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Thundering impact on HS sports?
There has been a lot of fallout from the move of the Seattle Sonics NBA franchise to Oklahoma City. And yes, while there is a chance that turncoat Howard Schultz might be able to bring the team back with his public-relations-stunt of a lawsuit, most sports fans will feel the void this November.
But this is not one of the 200 columns from a mad sports editor about the NBA leaving town. This is certainly not where I say that I think they should have renamed the team the OKC Carpetbaggers instead of the Thunder.
This is about the future. There will be a void in the Seattle Metro media market this fall. What will TV news sports casts and cable stations fill the time with? The cable stations will probably air Blazer games from Portland. But we are not Portland and, no offense to Islander Paul Allen, its not the same as the Sonics.
I would like to see more big-time high school sports on TV. Get people who dont have kids in school interested in their local community through sports. Mercer Island boys basketball already delivers that to the Island. There are many Islanders who attend boys basketball home games without a vested interest in anything other than a great show. Bring that passion to the masses. High school athletes put in a lot of time and effort to excel on the court and can always use more support. Interest from community members for their local high school team could lead to bigger and better things. Those community members might be inclined to help out at the local school if they feel some ownership through sports.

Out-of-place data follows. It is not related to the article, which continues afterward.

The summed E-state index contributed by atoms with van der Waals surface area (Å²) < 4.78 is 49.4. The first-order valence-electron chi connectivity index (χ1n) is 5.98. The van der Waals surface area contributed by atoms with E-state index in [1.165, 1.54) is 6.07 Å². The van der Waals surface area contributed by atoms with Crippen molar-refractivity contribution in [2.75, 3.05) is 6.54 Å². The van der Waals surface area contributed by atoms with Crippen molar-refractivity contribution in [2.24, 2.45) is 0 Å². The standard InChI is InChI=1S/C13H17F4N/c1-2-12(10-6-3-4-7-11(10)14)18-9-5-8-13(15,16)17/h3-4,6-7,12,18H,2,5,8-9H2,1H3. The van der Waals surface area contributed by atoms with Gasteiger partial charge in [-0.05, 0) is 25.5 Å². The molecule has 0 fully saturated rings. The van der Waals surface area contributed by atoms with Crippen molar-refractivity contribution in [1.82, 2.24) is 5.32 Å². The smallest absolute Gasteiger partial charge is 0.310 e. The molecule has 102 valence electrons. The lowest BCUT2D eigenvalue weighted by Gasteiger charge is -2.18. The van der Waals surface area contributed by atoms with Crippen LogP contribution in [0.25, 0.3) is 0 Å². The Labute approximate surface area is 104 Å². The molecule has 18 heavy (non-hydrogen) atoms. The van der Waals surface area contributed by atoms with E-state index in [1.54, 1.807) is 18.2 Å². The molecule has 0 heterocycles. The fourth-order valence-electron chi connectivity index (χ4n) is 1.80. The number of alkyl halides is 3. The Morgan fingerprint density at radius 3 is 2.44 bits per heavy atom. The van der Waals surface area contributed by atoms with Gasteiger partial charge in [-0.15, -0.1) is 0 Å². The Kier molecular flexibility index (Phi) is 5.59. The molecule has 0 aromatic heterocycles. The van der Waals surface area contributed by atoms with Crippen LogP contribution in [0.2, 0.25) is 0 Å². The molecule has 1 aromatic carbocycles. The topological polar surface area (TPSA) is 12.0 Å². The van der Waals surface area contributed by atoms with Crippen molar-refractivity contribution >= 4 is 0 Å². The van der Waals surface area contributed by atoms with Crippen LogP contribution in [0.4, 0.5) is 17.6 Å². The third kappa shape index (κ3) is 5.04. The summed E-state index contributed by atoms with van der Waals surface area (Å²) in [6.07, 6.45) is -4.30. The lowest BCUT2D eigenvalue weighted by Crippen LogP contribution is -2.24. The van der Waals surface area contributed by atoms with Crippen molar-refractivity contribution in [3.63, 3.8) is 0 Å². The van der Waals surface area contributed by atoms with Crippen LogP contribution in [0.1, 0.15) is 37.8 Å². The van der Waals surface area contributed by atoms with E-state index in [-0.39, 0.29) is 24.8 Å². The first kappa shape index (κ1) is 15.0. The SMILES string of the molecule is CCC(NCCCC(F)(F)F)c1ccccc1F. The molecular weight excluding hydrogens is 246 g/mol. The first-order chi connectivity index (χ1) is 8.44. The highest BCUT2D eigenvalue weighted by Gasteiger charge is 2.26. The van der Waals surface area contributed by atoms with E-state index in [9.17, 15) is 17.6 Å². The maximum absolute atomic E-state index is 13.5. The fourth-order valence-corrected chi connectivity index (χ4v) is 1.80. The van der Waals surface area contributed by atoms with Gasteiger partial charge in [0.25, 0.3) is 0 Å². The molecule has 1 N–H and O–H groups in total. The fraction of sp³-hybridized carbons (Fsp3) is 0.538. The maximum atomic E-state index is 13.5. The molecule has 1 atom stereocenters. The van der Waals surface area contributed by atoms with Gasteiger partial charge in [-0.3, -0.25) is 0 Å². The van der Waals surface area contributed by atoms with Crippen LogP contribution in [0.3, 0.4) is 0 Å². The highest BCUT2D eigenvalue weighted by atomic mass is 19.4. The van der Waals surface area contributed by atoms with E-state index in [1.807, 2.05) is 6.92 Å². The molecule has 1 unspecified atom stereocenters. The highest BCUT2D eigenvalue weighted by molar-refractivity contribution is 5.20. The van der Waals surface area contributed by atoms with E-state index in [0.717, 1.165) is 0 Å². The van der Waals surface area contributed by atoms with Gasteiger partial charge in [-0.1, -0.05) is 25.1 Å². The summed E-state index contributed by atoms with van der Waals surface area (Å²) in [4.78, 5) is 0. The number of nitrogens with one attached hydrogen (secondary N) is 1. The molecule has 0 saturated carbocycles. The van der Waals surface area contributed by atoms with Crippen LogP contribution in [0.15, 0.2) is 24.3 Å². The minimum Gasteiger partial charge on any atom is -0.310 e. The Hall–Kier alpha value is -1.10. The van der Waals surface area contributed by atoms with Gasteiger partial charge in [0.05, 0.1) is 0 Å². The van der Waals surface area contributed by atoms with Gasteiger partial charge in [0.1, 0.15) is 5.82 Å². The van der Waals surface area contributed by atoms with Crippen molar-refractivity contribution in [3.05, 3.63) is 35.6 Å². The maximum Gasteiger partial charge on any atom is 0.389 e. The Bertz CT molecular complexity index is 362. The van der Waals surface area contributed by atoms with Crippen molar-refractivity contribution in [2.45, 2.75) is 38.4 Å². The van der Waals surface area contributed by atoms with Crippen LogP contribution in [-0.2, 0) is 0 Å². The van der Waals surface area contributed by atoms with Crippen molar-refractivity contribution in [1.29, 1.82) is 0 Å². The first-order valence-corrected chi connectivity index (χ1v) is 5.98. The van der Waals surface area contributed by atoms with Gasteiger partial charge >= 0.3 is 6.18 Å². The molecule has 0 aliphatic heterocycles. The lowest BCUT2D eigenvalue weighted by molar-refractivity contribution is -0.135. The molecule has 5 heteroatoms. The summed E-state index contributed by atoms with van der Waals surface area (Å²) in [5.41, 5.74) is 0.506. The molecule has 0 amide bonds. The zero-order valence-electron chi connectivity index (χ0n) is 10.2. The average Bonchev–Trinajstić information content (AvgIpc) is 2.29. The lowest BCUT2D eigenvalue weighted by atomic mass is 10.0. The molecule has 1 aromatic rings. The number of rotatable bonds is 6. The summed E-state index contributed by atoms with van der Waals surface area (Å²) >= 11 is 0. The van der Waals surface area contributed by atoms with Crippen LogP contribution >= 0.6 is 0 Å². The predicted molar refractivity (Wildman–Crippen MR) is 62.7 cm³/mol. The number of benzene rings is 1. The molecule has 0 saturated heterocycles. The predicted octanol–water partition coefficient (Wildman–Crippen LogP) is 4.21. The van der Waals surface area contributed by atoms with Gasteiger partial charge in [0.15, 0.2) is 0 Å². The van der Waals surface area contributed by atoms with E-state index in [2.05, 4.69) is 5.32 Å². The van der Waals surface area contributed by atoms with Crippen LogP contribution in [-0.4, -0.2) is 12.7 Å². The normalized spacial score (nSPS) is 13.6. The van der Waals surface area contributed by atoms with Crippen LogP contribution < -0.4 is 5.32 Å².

Obviously, some schools excel at different sports. The broadcasts should not be limited to just football, baseball and basketball.
Many people in western Washington would not know a lacrosse stick from a fishing net. High school lacrosse games are full of fast-paced action that could draw in viewers.
Soccer is going to explode in western Washington over the next few years with the MLS Sounder FC franchise coming next spring. Former Sonics announcer Kevin Colabro will bring over many die-hard basketball fans to experience the action. That growth will trickle down to the high school level.
The void left by the Sonics move to OKC does not have to be entirely negative.
Seeing more girls sports such as high school softball, basketball, tennis, lacrosse and soccer on TV might encourage more student athlete females to get involved and become more active in their schools.
While the Sonics move to OKC is tough to take, there could be more to watch this fall.
Matt Phelps is the Sports Editor of the Mercer Island Reporter and can be reached at firstname.lastname@example.org.